Dear University of Leicester Students,

Picture this: it is the height of lockdown in the last academic year, and you are stuck at Glebe Court.

Let that sink in. Glebe Court in the Oadby student village. Yes, I know. You could not pick anywhere better if you wanted to. The countless cigarette butts, paint peeling off the walls, blocked toilets and the 24/7 security trying to record you in your flat. It felt as if we were on Big Brother. In many ways, we were.

Support for physical and mental wellbeing felt severely lacking. At times it seemed like we were completing a BSc in Alcohol Consumption. Our daily walks to Asda Oadby became the highlight of our day as we decided on the way which flavour of vodka to try that evening.

The only positives around this time were the PCR tests of Glebe’s inhabitants; the flats sequestered and locked away from the romance of the Glebe Court party scene.

Then one day something incredible happened: we manoeuvred our favourite smoking benches into position on opposite ends of the grass in the epicentre of Glebe. We were like moths to a flame. Each of us dug ourselves out of our cesspits of destitution and began kicking a ball around.

No one could have predicted what happened next. The Glebe Court Derby, an all-inclusive game which regularly topped numbers of up to fifteen aside, with the sole aim to kick each other’s shins and slide the ball under the tiny space beneath the benches. It was bliss. When we stepped out onto that makeshift pitch, the lockdown was forgotten. Lockdown, what lockdown?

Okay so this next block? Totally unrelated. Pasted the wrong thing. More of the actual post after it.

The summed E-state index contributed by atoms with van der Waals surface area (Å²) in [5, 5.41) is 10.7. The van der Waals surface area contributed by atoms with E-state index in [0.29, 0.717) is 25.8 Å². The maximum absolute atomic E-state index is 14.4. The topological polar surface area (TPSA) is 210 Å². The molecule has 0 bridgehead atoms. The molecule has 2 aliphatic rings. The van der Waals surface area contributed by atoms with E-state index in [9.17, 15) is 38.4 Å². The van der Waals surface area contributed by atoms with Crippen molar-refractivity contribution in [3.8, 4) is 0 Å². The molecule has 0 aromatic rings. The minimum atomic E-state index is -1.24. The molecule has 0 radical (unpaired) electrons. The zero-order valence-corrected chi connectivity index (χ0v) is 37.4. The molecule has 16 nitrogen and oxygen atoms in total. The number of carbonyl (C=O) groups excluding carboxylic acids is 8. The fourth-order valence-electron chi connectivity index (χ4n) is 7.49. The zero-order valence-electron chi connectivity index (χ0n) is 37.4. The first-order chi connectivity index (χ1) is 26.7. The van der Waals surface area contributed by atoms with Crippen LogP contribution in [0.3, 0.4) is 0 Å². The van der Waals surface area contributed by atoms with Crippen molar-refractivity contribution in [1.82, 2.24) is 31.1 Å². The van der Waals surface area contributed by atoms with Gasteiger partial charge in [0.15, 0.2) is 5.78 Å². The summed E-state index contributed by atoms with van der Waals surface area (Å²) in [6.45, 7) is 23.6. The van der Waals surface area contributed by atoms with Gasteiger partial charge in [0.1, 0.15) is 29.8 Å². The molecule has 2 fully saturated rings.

We had fans shouting from the terraces, gathering in block kitchens to watch the spectacle unfold. For those wanting more of the action, the remaining benches offered a sanctuary to watch the tackles fly in at close range. Glebe Court became a cauldron, creating a riveting atmosphere that could be heard across Oadby.

The Glebe Court Derby became a matter of grave importance to the inhabitants of Glebe. It was a chance for all of us to get together, let off some steam and most importantly have a laugh.

From the start its popularity was unparalleled. We hosted matches of Block vs. Block, held mega Derbies with no limit to team size and even after-match drinks to talk over our game, replaying our best attempts to slide tackle our on-pitch rival out of the game.

We played a friendly match against the Pavilions accommodation and even hosted a summer tournament at Roger Bettles Sports Centre. People were free to enter their own teams and compete in an all or nothing five-a-side competition.

The Glebe Court community blossomed. An Instagram account was set up and regularly posted about the antics at Glebe, both on and off the field. It has since gone on to amass over 150 followers.

I leave you with this: we students can make anything a reality. It is up to students to act and, believe me, when students come together, nothing is impossible. Take it from all of us in the Glebe Ballers Association.

Yours sincerely,

Jacob Stokes, President and CEO of Glebe Ballers Association

Image: Glebe Ballers Association


Jacob Stokes is a second-year Mathematics and Actuarial Science student at University of Leicester. His role model is Austin Powers, loves eating tuna from a can and adores cheese and pickle sandwiches. Find him on Instagram: @glebe_ballers_association or alternatively @jakestokedog.